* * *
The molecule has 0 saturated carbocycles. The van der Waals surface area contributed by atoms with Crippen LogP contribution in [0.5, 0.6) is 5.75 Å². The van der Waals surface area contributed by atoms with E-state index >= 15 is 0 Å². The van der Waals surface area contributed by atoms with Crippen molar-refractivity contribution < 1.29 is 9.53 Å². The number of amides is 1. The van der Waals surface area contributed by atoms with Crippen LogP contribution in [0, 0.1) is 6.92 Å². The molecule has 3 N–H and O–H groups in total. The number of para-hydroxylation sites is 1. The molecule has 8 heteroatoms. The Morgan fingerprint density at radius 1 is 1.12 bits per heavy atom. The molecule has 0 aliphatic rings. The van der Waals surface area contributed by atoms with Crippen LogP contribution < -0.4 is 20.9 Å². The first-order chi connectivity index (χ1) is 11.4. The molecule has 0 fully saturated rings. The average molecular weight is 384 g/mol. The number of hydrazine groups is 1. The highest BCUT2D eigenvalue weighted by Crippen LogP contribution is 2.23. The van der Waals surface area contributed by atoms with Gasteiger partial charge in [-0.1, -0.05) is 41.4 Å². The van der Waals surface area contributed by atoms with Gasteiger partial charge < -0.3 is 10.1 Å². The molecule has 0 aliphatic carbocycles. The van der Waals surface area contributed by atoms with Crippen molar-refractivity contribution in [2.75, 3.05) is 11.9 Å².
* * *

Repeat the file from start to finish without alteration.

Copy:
The molecule has 0 saturated carbocycles. The van der Waals surface area contributed by atoms with Crippen LogP contribution in [0.5, 0.6) is 5.75 Å². The van der Waals surface area contributed by atoms with E-state index >= 15 is 0 Å². The van der Waals surface area contributed by atoms with Crippen molar-refractivity contribution < 1.29 is 9.53 Å². The number of amides is 1. The van der Waals surface area contributed by atoms with Crippen LogP contribution in [0, 0.1) is 6.92 Å². The molecule has 3 N–H and O–H groups in total. The number of para-hydroxylation sites is 1. The molecule has 8 heteroatoms. The Morgan fingerprint density at radius 1 is 1.12 bits per heavy atom. The molecule has 0 aliphatic rings. The van der Waals surface area contributed by atoms with Crippen LogP contribution < -0.4 is 20.9 Å². The first-order chi connectivity index (χ1) is 11.4. The molecule has 0 fully saturated rings. The average molecular weight is 384 g/mol. The number of hydrazine groups is 1. The highest BCUT2D eigenvalue weighted by Crippen LogP contribution is 2.23. The van der Waals surface area contributed by atoms with Gasteiger partial charge in [-0.1, -0.05) is 41.4 Å². The van der Waals surface area contributed by atoms with Gasteiger partial charge < -0.3 is 10.1 Å². The molecule has 0 aliphatic carbocycles. The van der Waals surface area contributed by atoms with Crippen molar-refractivity contribution in [2.75, 3.05) is 11.9 Å².